PG Contemporary partnered with Aerosol Warfare and the nonprofit organization ArtBridge Houston at the closing reception of "Street Science" on Thursday, with the hopes of raising money for art classes benefitting the homeless and indigent children of Houston.
The exhibition featured works by Aerosol Warfare founder GONZO247 and Sacramento-based artist John Stuart Berger, and was capped off by GONZO's live freestyle painting on canvas, which, along with Berger's piece "15 Seconds," will be auctioned off with all of the proceeds going towards ArtBridge Houston.
"The community has been so supportive," PG Contemporary Owner and Director Zoya Tommy told Art Attack. "This event is about giving back...we want the artists to sell, we want the gallery to do well, but we also really want the community to grow."
ArtBridge Houston serves more than 5,000 children in eight Houston-area homeless shelters, providing weekly hour-long art classes in a safe, structured environment where the children can grow in creativity and self-expression through the impact of art in their lives.
"It's really important to have that stability," says Catie Cleary, who leads art therapy sessions at two of ArtBridge's locations, the Star of Hope Crisis Center and DePelchin Richmond Treatment Center. "These kids are moving throughout shelters, they're homeless and they don't have those kind of things that they can count on."
Cleary says the connections the kids make with others as well as the art they create give them a sense of worth and pride. All the kids will get backpacks filled with art supplies for the coming school year. The organization also hands out a survey asking, "What does ArtBridge mean to you?" The last time they did that, one student wrote, "ArtBridge means the good people."
"That just makes it so wonderful, to be able to be the good people for them," Cleary said.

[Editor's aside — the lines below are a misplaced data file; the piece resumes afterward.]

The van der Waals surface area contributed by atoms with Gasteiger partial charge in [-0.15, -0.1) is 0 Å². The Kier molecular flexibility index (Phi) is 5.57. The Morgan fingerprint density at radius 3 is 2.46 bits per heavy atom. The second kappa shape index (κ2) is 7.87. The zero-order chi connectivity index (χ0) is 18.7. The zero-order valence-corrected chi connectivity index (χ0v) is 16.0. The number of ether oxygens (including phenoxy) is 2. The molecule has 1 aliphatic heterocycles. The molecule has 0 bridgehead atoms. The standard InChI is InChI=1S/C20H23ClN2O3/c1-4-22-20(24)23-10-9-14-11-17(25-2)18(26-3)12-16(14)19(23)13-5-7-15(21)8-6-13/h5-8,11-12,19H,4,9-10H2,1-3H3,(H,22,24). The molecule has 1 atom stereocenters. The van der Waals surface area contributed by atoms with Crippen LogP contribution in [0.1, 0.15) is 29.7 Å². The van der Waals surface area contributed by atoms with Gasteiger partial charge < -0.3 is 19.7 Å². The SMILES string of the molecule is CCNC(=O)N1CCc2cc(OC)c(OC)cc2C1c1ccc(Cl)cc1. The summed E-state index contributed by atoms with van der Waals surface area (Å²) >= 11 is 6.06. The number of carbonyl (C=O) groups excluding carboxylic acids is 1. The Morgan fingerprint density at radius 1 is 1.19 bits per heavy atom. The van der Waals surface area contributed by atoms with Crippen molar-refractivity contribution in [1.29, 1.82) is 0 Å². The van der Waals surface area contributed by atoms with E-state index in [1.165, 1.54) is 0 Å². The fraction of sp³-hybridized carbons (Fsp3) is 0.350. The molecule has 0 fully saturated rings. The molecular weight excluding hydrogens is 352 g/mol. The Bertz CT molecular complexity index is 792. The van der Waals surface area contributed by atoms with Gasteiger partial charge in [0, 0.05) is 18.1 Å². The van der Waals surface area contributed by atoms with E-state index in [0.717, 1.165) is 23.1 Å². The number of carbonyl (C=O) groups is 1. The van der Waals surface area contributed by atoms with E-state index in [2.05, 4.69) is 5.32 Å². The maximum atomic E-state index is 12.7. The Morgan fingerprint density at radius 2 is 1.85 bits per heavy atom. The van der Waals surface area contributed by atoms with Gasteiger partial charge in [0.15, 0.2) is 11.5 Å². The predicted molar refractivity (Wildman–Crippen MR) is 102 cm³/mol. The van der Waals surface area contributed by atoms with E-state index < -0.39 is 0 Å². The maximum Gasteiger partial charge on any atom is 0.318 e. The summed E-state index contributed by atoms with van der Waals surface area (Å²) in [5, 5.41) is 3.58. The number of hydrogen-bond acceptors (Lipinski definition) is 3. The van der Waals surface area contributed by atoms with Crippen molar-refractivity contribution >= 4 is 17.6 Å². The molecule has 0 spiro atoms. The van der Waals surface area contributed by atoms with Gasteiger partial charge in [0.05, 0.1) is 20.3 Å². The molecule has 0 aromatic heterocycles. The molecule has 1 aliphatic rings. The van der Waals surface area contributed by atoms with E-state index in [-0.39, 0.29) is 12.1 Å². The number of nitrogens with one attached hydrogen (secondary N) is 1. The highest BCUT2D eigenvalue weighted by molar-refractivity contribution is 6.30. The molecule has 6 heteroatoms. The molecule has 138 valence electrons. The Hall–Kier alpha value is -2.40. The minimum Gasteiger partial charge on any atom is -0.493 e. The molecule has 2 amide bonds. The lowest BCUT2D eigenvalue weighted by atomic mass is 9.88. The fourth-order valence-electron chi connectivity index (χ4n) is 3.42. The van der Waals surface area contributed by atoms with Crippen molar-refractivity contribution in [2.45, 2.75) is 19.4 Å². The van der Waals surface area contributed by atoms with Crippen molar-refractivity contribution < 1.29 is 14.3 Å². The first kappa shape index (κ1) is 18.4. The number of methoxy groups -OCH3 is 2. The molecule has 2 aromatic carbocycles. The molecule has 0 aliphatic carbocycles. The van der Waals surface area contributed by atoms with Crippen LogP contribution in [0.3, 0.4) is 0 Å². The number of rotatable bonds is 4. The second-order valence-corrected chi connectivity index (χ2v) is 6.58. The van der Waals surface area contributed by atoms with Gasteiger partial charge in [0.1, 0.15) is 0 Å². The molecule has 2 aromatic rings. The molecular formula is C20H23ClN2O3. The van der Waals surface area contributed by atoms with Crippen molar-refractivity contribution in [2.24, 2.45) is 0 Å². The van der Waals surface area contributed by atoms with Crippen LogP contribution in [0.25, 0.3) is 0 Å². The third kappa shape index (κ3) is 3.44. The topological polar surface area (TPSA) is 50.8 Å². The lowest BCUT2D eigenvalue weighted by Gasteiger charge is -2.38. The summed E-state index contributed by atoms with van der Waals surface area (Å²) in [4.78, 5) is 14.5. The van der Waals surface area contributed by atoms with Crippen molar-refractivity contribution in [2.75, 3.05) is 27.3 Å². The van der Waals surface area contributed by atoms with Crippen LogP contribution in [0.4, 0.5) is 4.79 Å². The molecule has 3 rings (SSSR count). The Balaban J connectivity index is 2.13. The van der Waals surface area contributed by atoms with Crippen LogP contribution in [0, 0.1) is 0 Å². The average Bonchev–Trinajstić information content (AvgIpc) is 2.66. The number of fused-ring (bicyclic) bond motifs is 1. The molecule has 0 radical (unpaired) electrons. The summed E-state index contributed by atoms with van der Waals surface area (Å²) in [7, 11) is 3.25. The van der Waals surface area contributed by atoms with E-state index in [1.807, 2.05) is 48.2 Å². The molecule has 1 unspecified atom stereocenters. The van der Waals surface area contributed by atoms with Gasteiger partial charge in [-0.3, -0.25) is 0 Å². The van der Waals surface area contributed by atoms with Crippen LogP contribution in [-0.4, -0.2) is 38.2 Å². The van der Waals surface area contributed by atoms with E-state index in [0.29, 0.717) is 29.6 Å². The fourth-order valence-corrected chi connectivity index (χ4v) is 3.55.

Berger, who is also director of the art center for adults with disabilities, Short Center North, strives to make an impact in both his art and his community. Having studied art and zoology at Sacramento State University, Berger merges his passions into fantastical representations of the urban and natural worlds.
GONZO247 is also active in the community, volunteering at nonprofits like the Orange Show and the DePelchin Children's Center, and he teaches urban art workshops at schools throughout the city.
Though he began his career as a graffiti artist painting on walls and trains, GONZO247 transitioned into work on canvas and is now experimenting with other media like Plexiglas, Styrofoam, wood, Venetian plasters and gold leaf -- seeking to make his art multidimensional.
"I'm pushing my personal boundaries," GONZO247 told Art Attack. "Trying to break away from my routine and push what is possible with spray paint. I think that graffiti has always been on the wall, and I'm literally trying to lift it off."
The pieces on display are painted on the backside of two pieces of Plexiglas layered together, which forced him to do the entire process backwards.
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"I started to design the artwork so that it intentionally had these blank spaces, so that you could play with the depth between the two layers," he said. "It helps to blur the line between where the piece starts and where it ends. I wanted it to have the look and feel of something you would normally see on the street -- the same energy, the same intensity."
All the proceeds will go to charity.
"Art opens your mind, and I think that all kids are creative, but it's outside factors that tell them that they're no good," GONZO247 said. "They don't always have the materials or even a room to go to...I want them to know, it's not a waste of time, you do have talent, and you'd be surprised at how far kids will go with just a small amount of encouragement. If you can touch just one kid, then all the hard work will be worth it."
Through Saturday. 3227 ½ Milam Street. For information, call 713-523-7424 or visit www.pgcontemporary.com